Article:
In a previous post I wrote about the central role of creativity in journalism training — in this penultimate post in a series on the seven habits of successful journalists, I explore how discipline is equally important in directing that creativity towards a professional end — and how it can actually help create the conditions for creativity. You can also read the posts on curiosity, scepticism, persistence and empathy.
While many are attracted to journalism because of its opportunities for creative expression, few are attracted by its various constraints. But it is those particular contraints which make journalism distinctive, and separate from other creative work such as art or fiction.
In fact you might argue that it is constraints that make journalism more similar to creative fields such as design, where the functionality and user of the work must be considered, leading to increasing cross-pollenation between them (e.g. the rise of design thinking in journalism).
These constraints can be broadly classed as aspects of the work that require self-control, or discipline. For example:
- We must consider the audience in the selection and treatment of stories
- We must hit regular deadlines
- We must write within a particular word count or to particular timings
- We must remain impartial and objective in our reporting (in most genres)
These aspects of discipline are reflected in some of the most common feedback given to trainee journalists:
- Avoid writing about things that interest yourself, or your peers — consider instead what your audience wants and needs to know
- Make sure you’re not assuming knowledge on the part of the audience that they may not have
- Stick to the ‘house style’
- Resist the temptation to ‘draw a conclusion’ (especially at the end of an article)
- Resist the temptation to inject your thoughts into the article — keep yourself out of the story if possible
- Don’t let the deadline pass without publishing something!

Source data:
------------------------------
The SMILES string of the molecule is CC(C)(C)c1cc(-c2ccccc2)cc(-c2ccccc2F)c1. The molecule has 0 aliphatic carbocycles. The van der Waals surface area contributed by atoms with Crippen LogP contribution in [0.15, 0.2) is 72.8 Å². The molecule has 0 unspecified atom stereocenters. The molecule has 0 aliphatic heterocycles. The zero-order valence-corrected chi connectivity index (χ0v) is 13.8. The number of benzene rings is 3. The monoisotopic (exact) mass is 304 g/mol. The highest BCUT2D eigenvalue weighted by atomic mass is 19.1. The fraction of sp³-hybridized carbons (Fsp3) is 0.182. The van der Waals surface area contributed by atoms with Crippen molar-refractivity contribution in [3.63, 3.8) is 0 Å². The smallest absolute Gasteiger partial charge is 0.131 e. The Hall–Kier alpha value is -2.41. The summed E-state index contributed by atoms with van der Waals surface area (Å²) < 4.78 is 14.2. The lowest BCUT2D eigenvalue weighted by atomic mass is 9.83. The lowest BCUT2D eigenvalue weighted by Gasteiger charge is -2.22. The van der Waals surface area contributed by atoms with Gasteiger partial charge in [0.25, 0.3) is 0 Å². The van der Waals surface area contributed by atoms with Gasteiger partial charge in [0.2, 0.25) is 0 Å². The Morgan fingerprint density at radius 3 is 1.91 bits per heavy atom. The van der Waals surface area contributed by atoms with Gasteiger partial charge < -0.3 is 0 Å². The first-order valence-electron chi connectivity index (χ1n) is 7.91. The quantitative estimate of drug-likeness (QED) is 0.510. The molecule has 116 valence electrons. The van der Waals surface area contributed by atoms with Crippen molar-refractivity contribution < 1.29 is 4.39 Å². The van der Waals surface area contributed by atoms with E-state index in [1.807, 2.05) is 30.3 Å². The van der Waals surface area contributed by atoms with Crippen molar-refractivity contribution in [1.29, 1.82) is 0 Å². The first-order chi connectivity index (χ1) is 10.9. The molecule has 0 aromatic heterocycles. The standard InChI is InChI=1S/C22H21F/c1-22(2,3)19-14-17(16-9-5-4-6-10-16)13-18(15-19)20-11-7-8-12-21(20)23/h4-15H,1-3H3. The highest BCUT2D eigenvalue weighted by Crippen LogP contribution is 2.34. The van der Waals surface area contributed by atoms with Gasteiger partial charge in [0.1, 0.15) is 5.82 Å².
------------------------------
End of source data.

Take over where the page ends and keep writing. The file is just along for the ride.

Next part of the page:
How discipline helps creativity in journalism
Discipline can sometimes be seen as creativity’s killjoy, but this is a myth: there are numerous books about the subject, and in education around creativity you will find exercises that involve putting limits on the creator to encourage it.
In literature Georges Perec‘s A Void was the result of challenging himself to write a novel without using the letter ‘e’, and Geoff Ryman‘s book 253 is the result of the discipline of writing 253 words each, 253 times, for each passenger in a tube train.
In music Talking Heads‘ ‘This Must Be The Place (Naive Melody)’‘ has a melody that resulted when the band swapped instruments as a creative exercise in writing the song.
“The bells and whistles are secondary”
Writing about his own data journalism process, The Pudding’s Ilia Blinderman notes how the constraints of creating stories for other people have different advantages to working on personal passion projects:
“Somewhat counterintuitively, constraints can often lead to even better work quality, since they force you to eliminate irrelevant aesthetic or technical choices that you may otherwise agonize over […] From the standpoint of story structure, building for others also prevents your story from meandering too much, and helps you prioritize working on the key takeaways.